Returning the keys back to the bank

morguefile com1 (2)A REAL CASE OF A SUCCESFUL DACION EN PAGO

This is a real case that we saw in the office some months ago. For obvious reasons, no names will be mentioned. The important thing is what happened and how the matter was resolved. Let me explain what happened.

 

In year 2006 two friends bought a property in Spain in the peak of the market for the amount of 200.000 €. In that year, the housing prices were high due to the excessive demand and banks granted mortgages like bakers bake muffins: one after the other.

Spanish banks were happy to lend monies because property prices were continuously rising like there was no tomorrow. These two friends got a mortgage for 180.000 € and therefore only had to put 20,000 € from their own money plus another 20,000 for taxes and fees. Total investment into the property was 40,000 € and the rest was brought by the bank.

Not much later the real estate bubble bursted in Spain. Consequently, the housing market declined, housing demand plummeted drastically, the value of the properties decreased and people were not able to pay their mortgages. Banks repossessed the houses and they sold them out in auction; therefore, there were more properties in the market and prices decreased more and more.

In 2014 the two friends realised they could not face the payments of the mortgage and they stopped paying regularly. They also contacted our firm for advice. We informed them that there is an option for people like themselves who are prepared to surrender the keys to the bank and be freed of the mortgage. It is called “dación en pago” and it involves signing a deed whereby the property and title are handed to the bank in exchange of the redemption of the debt. It is not a great solution as it usually involves writing off any investment and money put on the property but at least allows the clients to clear their bad investment in Spain and start from scratch in the UK with no debts. These clients were prepared to take this route and therefore instructed us to talk to the bank and start negotiations.

We contacted the bank, explained our clients’ situation and pushed for a dación en pago. The bank came back to us saying that the value of the property was lower than the mortgage. There was a 30,000 € shortfall and this shortfall had to be paid somehow. In layman terms, the property was now worth 160,000 € and they still owed the bank 190,000 €. The bank wanted to recover the 30,000 € shortfall and the solution offered was that the dacion en pago would be accepted provided that the clients signed a personal loan for the remaining 30,000 €. This option was not entirely satisfactory to the clients but they were prepared to sign the loan if the conditions were affordable.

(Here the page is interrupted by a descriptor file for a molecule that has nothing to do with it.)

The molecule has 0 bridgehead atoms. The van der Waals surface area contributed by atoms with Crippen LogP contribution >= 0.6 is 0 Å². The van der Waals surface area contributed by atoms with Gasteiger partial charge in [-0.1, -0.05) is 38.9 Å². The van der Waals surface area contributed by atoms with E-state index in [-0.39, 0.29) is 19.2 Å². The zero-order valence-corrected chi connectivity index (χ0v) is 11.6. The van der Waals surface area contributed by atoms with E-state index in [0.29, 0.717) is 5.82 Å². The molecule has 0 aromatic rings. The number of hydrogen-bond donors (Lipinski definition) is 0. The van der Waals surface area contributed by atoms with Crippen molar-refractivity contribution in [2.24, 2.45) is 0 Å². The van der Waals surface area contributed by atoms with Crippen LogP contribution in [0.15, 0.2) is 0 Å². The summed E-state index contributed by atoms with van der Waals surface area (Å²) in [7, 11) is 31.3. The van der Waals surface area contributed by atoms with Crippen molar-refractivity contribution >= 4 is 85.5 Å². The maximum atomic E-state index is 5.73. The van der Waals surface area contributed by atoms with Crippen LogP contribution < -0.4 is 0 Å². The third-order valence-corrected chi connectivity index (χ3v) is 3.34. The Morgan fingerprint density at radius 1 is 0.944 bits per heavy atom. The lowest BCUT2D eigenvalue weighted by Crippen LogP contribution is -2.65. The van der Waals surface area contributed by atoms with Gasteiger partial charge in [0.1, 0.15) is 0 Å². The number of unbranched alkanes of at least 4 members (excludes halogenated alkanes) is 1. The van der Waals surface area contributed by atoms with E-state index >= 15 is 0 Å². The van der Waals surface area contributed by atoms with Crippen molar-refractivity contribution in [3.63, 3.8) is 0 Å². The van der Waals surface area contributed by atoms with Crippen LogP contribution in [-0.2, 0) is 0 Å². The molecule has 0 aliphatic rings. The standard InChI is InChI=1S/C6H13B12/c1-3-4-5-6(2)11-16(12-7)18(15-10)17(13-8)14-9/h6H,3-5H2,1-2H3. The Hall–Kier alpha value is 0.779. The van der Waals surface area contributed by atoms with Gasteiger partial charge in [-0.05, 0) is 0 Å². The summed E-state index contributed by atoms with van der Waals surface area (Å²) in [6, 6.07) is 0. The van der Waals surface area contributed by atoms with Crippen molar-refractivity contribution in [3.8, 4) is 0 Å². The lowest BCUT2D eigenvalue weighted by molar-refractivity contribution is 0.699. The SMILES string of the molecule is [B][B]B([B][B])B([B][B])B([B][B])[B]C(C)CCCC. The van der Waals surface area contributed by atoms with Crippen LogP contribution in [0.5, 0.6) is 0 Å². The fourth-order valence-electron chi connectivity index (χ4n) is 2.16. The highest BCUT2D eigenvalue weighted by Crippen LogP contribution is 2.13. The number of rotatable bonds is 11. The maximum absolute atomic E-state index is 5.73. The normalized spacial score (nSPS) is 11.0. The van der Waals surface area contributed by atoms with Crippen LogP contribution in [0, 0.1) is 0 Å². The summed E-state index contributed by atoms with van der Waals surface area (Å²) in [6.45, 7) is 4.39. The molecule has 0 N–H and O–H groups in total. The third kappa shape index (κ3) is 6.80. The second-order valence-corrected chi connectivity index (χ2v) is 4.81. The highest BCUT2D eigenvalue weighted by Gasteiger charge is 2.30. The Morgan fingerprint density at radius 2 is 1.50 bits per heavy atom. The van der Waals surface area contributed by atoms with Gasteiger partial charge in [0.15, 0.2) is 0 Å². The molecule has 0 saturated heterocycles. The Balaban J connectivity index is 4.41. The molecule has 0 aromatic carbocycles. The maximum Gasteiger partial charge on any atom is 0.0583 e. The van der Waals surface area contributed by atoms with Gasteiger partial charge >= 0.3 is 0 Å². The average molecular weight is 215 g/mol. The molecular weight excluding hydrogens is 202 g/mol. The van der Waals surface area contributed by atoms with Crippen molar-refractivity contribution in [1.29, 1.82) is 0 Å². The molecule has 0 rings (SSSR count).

A few weeks later and while we were in the process of waiting for the bank’s proposal, a debt collection agency was appointed to deal with this matter. The property was valued again and we took the opportunity that a new person was dealing with the file to explore the possibility of a full dacion en pago. We are not sure if it was pure luck or persistency (I have got the feeling that their valuation came higher than they initially thought and probably saw the potential of the property) but the debt collectors accepted the offer of a full dacion and suggested a date for the signing of the dacion. This was excellent news for the client as a full dacion consisted in handing the keys and the title to the bank in exchange of the clearance of the debt. Exactly what they wanted. The only requirement placed by the bank was that the property was transferred up to date of taxes and management fees. These were paid by the clients and we proceeded to sign the necessary deed of dacion en pago which freed the clients from this burden.

It was not the best outcome as this meant losing any investment put into the property but clients got rid of a massive debt that was affecting their finances. Furthermore, clients were aware that if they defaulted in the mortgage, the bank would repossess the property and eventually come after them in the UK for any shortfall due (and believe me there is always a shortfall). A slightly happy ending to a bad story. Obviously not all stories are like this and not all property owners want to get rid of their properties in Spain. Most prefer to keep them and enjoy them during their holidays. Others prefer to let them and wait until the market recovers. However, for those where the mortgage is a burden, there is always this possibility. It is not the panacea but it could allow a person who is struggling financially to clear some debts and start from scratch as a new person with no debts.